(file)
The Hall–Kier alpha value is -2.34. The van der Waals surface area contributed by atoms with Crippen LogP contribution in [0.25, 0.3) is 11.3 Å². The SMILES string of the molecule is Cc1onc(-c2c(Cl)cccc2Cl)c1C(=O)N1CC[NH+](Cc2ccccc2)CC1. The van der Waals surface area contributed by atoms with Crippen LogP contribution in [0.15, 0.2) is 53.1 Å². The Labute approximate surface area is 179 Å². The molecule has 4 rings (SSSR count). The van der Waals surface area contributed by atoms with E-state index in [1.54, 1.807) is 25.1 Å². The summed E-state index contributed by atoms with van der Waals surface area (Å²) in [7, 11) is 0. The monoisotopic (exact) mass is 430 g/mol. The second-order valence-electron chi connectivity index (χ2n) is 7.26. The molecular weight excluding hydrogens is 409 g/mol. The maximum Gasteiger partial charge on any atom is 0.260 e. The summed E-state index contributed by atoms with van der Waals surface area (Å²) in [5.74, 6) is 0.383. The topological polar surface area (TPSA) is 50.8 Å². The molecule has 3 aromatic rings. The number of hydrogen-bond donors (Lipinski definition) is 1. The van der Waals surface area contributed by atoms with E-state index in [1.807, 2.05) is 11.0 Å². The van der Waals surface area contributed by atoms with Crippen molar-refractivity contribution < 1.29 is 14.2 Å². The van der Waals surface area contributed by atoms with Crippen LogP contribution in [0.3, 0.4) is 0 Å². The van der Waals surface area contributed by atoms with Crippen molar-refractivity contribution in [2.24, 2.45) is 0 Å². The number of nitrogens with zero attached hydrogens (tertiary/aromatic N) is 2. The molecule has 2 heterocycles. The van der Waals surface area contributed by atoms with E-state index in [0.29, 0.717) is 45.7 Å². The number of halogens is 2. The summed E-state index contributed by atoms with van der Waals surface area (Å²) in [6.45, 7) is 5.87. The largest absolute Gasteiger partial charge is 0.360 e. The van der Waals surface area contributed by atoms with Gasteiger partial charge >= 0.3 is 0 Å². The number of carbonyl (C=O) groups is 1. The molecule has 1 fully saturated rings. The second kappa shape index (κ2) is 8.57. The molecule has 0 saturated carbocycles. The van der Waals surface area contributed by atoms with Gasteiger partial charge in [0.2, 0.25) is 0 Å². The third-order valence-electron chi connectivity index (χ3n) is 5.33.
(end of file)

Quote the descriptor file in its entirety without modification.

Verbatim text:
The Hall–Kier alpha value is -2.34. The van der Waals surface area contributed by atoms with Crippen LogP contribution in [0.25, 0.3) is 11.3 Å². The SMILES string of the molecule is Cc1onc(-c2c(Cl)cccc2Cl)c1C(=O)N1CC[NH+](Cc2ccccc2)CC1. The van der Waals surface area contributed by atoms with Crippen LogP contribution in [0.15, 0.2) is 53.1 Å². The Labute approximate surface area is 179 Å². The molecule has 4 rings (SSSR count). The van der Waals surface area contributed by atoms with E-state index in [1.54, 1.807) is 25.1 Å². The summed E-state index contributed by atoms with van der Waals surface area (Å²) in [7, 11) is 0. The monoisotopic (exact) mass is 430 g/mol. The second-order valence-electron chi connectivity index (χ2n) is 7.26. The molecular weight excluding hydrogens is 409 g/mol. The maximum Gasteiger partial charge on any atom is 0.260 e. The summed E-state index contributed by atoms with van der Waals surface area (Å²) in [5.74, 6) is 0.383. The topological polar surface area (TPSA) is 50.8 Å². The molecule has 3 aromatic rings. The number of hydrogen-bond donors (Lipinski definition) is 1. The van der Waals surface area contributed by atoms with E-state index in [1.807, 2.05) is 11.0 Å². The van der Waals surface area contributed by atoms with Crippen molar-refractivity contribution < 1.29 is 14.2 Å². The van der Waals surface area contributed by atoms with Crippen LogP contribution in [0.3, 0.4) is 0 Å². The van der Waals surface area contributed by atoms with Crippen molar-refractivity contribution in [2.24, 2.45) is 0 Å². The number of nitrogens with zero attached hydrogens (tertiary/aromatic N) is 2. The molecule has 2 heterocycles. The van der Waals surface area contributed by atoms with E-state index in [0.29, 0.717) is 45.7 Å². The number of halogens is 2. The summed E-state index contributed by atoms with van der Waals surface area (Å²) in [6.45, 7) is 5.87. The largest absolute Gasteiger partial charge is 0.360 e. The van der Waals surface area contributed by atoms with Gasteiger partial charge >= 0.3 is 0 Å². The number of carbonyl (C=O) groups is 1. The molecule has 1 fully saturated rings. The second kappa shape index (κ2) is 8.57. The molecule has 0 saturated carbocycles. The van der Waals surface area contributed by atoms with Gasteiger partial charge in [0.2, 0.25) is 0 Å². The third-order valence-electron chi connectivity index (χ3n) is 5.33.